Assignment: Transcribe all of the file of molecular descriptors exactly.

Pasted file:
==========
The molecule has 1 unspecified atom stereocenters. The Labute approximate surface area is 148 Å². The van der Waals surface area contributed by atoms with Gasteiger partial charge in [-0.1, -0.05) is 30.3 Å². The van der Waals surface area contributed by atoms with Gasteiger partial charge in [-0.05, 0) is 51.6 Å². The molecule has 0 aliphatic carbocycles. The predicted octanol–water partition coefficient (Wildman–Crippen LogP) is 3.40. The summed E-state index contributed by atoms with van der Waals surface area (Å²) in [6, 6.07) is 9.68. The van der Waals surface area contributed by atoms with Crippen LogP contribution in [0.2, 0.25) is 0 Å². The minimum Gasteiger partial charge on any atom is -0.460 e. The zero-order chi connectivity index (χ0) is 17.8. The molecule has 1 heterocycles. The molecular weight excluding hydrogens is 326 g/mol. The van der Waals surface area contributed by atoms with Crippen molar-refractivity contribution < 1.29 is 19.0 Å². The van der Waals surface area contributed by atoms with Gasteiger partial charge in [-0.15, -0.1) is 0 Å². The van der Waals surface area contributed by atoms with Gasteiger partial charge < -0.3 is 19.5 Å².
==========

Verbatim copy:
The molecule has 1 unspecified atom stereocenters. The Labute approximate surface area is 148 Å². The van der Waals surface area contributed by atoms with Gasteiger partial charge in [-0.1, -0.05) is 30.3 Å². The van der Waals surface area contributed by atoms with Gasteiger partial charge in [-0.05, 0) is 51.6 Å². The molecule has 0 aliphatic carbocycles. The predicted octanol–water partition coefficient (Wildman–Crippen LogP) is 3.40. The summed E-state index contributed by atoms with van der Waals surface area (Å²) in [6, 6.07) is 9.68. The van der Waals surface area contributed by atoms with Crippen LogP contribution in [0.2, 0.25) is 0 Å². The minimum Gasteiger partial charge on any atom is -0.460 e. The zero-order chi connectivity index (χ0) is 17.8. The molecule has 1 heterocycles. The molecular weight excluding hydrogens is 326 g/mol. The van der Waals surface area contributed by atoms with Crippen molar-refractivity contribution < 1.29 is 19.0 Å². The van der Waals surface area contributed by atoms with Gasteiger partial charge in [-0.15, -0.1) is 0 Å². The van der Waals surface area contributed by atoms with Gasteiger partial charge < -0.3 is 19.5 Å².